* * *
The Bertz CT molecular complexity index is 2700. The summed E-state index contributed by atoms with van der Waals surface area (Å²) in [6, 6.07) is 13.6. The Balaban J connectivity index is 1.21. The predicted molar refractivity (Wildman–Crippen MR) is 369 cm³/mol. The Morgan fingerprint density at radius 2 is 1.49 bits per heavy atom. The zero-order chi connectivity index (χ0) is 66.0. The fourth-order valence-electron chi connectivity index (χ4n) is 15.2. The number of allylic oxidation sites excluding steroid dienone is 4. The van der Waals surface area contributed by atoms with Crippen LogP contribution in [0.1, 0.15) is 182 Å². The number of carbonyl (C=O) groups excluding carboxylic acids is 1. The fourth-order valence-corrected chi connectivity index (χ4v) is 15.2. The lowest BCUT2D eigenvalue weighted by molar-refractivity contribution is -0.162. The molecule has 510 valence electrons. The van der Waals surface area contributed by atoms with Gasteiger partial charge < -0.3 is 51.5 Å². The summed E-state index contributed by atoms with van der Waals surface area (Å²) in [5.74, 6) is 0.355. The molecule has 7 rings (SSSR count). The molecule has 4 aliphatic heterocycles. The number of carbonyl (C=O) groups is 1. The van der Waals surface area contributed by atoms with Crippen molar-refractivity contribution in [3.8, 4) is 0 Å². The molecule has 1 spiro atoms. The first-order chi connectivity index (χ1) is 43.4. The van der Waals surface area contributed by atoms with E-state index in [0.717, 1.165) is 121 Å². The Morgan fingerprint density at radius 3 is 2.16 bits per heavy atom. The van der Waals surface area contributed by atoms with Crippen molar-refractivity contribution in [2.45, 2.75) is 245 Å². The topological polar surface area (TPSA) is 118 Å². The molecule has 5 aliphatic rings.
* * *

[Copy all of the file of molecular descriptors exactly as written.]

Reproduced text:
The Bertz CT molecular complexity index is 2700. The summed E-state index contributed by atoms with van der Waals surface area (Å²) in [6, 6.07) is 13.6. The Balaban J connectivity index is 1.21. The predicted molar refractivity (Wildman–Crippen MR) is 369 cm³/mol. The Morgan fingerprint density at radius 2 is 1.49 bits per heavy atom. The zero-order chi connectivity index (χ0) is 66.0. The fourth-order valence-electron chi connectivity index (χ4n) is 15.2. The number of allylic oxidation sites excluding steroid dienone is 4. The van der Waals surface area contributed by atoms with Crippen LogP contribution in [0.1, 0.15) is 182 Å². The number of carbonyl (C=O) groups excluding carboxylic acids is 1. The fourth-order valence-corrected chi connectivity index (χ4v) is 15.2. The lowest BCUT2D eigenvalue weighted by molar-refractivity contribution is -0.162. The molecule has 510 valence electrons. The van der Waals surface area contributed by atoms with Gasteiger partial charge < -0.3 is 51.5 Å². The summed E-state index contributed by atoms with van der Waals surface area (Å²) in [5.74, 6) is 0.355. The molecule has 7 rings (SSSR count). The molecule has 4 aliphatic heterocycles. The number of carbonyl (C=O) groups is 1. The van der Waals surface area contributed by atoms with Crippen molar-refractivity contribution in [3.8, 4) is 0 Å². The molecule has 1 spiro atoms. The first-order chi connectivity index (χ1) is 43.4. The van der Waals surface area contributed by atoms with E-state index in [0.717, 1.165) is 121 Å². The Morgan fingerprint density at radius 3 is 2.16 bits per heavy atom. The van der Waals surface area contributed by atoms with Crippen molar-refractivity contribution in [2.45, 2.75) is 245 Å². The topological polar surface area (TPSA) is 118 Å². The molecule has 5 aliphatic rings.